Rock And Roll Music

Album: One Dozen Berrys (1957)
Charted: 8
  • This song is about a guy who will only dance to rock and roll. It's one of several of Berry's songs where he expresses fealty to the genre, which he helped create. The distinctive guitar riff he came up with on the track influenced many subsequent rock tracks.
  • Said Berry: "I was heavy into rock and roll and had to create something that hit the spot without question."
  • The Beatles played this at their early concerts and recorded it on Chuck Berry's 38th birthday. It was one of their favorite songs to play live, and they used it when they needed an additional track for their album Beatles For Sale. >>
    Suggestion credit:
    Bertrand - Paris, France
  • Blues legend Willie Dixon played bass on this track.
  • The Beach Boys also recorded this song. Their version reached US #5 and UK #36 in 1976.

Comments: 20

  • Jennifur Sun from RamonaOne of the three Berry tunes I liked the Beatles version better than his (one they never recorded which was Promised Land-Elvis version). they other one was Roll Over Beethoven (also like the Stones version of it as well).
  • Alan from Allentown, PaI swear when I listen to The Beatles version John sings "it's got a black beat, you can't lose it" instead of back beat. Anyone else notice or is my hearing going?
  • Barry from Sauquoit, NyOn December 16th, 1957 Chuck Berry performed "Rock 'N Roll Music" on the ABC-TV program 'The Guy Mitchell Show"...
    Just over a month earlier on November 11th it entered Billboard's Top 100 chart; eventually it peaked at #8 and spent 19 weeks on the Top 100...
    It reached #6 on Billboard's R&B Singles chart...
    Nineteen years later in 1976 the Beach Boys covered it; and on August 8th, 1976 their version peaked at #5 (for 1 week) on the Top 100 and stayed on the chart for 17 weeks (reached #11 in Canada)...
    R.I.P. Dennis (1944-1983) & Carl (1946-1998), Mr. Mitchell, born Albert George Cernik, (1927 - 1999), and Charles Edward Anderson Berry celebrated his 87th birthday two months ago on October 18th.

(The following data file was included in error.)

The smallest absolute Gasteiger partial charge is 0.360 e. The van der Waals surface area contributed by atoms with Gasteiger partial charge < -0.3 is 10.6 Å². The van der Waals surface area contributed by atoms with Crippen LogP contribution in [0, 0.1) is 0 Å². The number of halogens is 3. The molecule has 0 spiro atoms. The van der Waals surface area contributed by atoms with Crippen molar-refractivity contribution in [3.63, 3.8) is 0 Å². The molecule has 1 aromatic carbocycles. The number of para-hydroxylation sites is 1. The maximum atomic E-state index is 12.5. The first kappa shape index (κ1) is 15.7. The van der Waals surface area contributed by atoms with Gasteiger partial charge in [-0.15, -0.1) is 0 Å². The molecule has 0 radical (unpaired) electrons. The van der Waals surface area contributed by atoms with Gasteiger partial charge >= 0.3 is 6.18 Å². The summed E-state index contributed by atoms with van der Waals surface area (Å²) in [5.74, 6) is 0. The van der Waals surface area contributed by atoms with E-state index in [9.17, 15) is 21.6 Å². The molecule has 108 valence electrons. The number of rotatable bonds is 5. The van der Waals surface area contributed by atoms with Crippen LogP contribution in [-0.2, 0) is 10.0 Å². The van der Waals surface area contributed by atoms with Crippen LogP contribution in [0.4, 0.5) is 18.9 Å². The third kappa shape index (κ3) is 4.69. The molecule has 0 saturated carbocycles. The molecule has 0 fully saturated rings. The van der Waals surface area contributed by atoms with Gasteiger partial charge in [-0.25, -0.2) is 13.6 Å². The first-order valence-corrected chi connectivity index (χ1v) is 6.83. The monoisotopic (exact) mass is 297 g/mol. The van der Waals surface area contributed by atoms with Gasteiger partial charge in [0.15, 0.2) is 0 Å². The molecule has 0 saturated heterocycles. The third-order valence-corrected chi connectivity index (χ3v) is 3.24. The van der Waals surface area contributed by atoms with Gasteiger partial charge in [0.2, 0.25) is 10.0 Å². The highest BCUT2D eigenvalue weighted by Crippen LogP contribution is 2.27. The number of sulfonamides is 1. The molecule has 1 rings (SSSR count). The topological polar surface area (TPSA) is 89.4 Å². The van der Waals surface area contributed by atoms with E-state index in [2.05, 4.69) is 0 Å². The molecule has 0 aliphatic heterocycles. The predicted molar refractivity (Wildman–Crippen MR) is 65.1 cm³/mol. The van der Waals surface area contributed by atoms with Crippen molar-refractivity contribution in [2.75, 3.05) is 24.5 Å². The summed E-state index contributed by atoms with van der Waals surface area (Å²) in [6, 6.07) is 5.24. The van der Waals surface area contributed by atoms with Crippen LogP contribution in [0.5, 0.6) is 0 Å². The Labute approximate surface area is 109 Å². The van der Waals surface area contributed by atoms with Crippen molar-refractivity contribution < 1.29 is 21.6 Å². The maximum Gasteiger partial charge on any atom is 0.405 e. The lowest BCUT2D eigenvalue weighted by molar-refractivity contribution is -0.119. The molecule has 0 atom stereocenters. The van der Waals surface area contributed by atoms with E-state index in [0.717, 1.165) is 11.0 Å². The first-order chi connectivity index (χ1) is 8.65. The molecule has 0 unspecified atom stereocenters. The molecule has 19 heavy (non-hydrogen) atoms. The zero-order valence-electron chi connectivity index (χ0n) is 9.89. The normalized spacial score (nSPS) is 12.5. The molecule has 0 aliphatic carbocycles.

• Elmer H from Westville, OkI've heard many versions of this hit, but for me the original is the greatest. I missed out experiencing its release back in 1957, but I first heard it on a campus tavern juke-box near The University of Kansas (Lawrence) in 1967. The bass sound was set up so high it nearly shattered all the tavern windows!! Every time the song played, the dance floor was so jam packed tight that if ya passed out from drinking too much beer you'd never fall on the floor. The crowds were that tight! Now that's what I call loving a Chuck Berry song!
  • Stefanie from Rock Hill, ScAndrew from Birmingham:

    I have heard the Beach Boys version since posting that comment, and I think I like the other versions better; the Beach Boys version is slower than the Berry and Beatles ones. This isn't to knock the Beach Boys in general however.

    P.S. Thank you for describing the Beach Boys version for me.
  • Drew from B\'ham, AlRather, discotizing this song is pretty easy for a drummer to do & it come out well. The time signature is already right (in that its 4/4 has no triplets). In fact, that's the closest way to remake it. (The Beach Boys could also have notched the drummer down to 2/2 time or installed triplets to make a swing beat; but then it wouldn't sound right.) But the drumbeat is the only element the Beach Boys used to discotize it. Chuck Berry's only surprise would be what ways (& how much of each way) rock had evolved by the '70s. It's a shame the Beach Boys entirely left out the verse w/ "tango, mambo, Congo, & piano"! That's the reason the Beatle & Chuck Berry versions are more complete.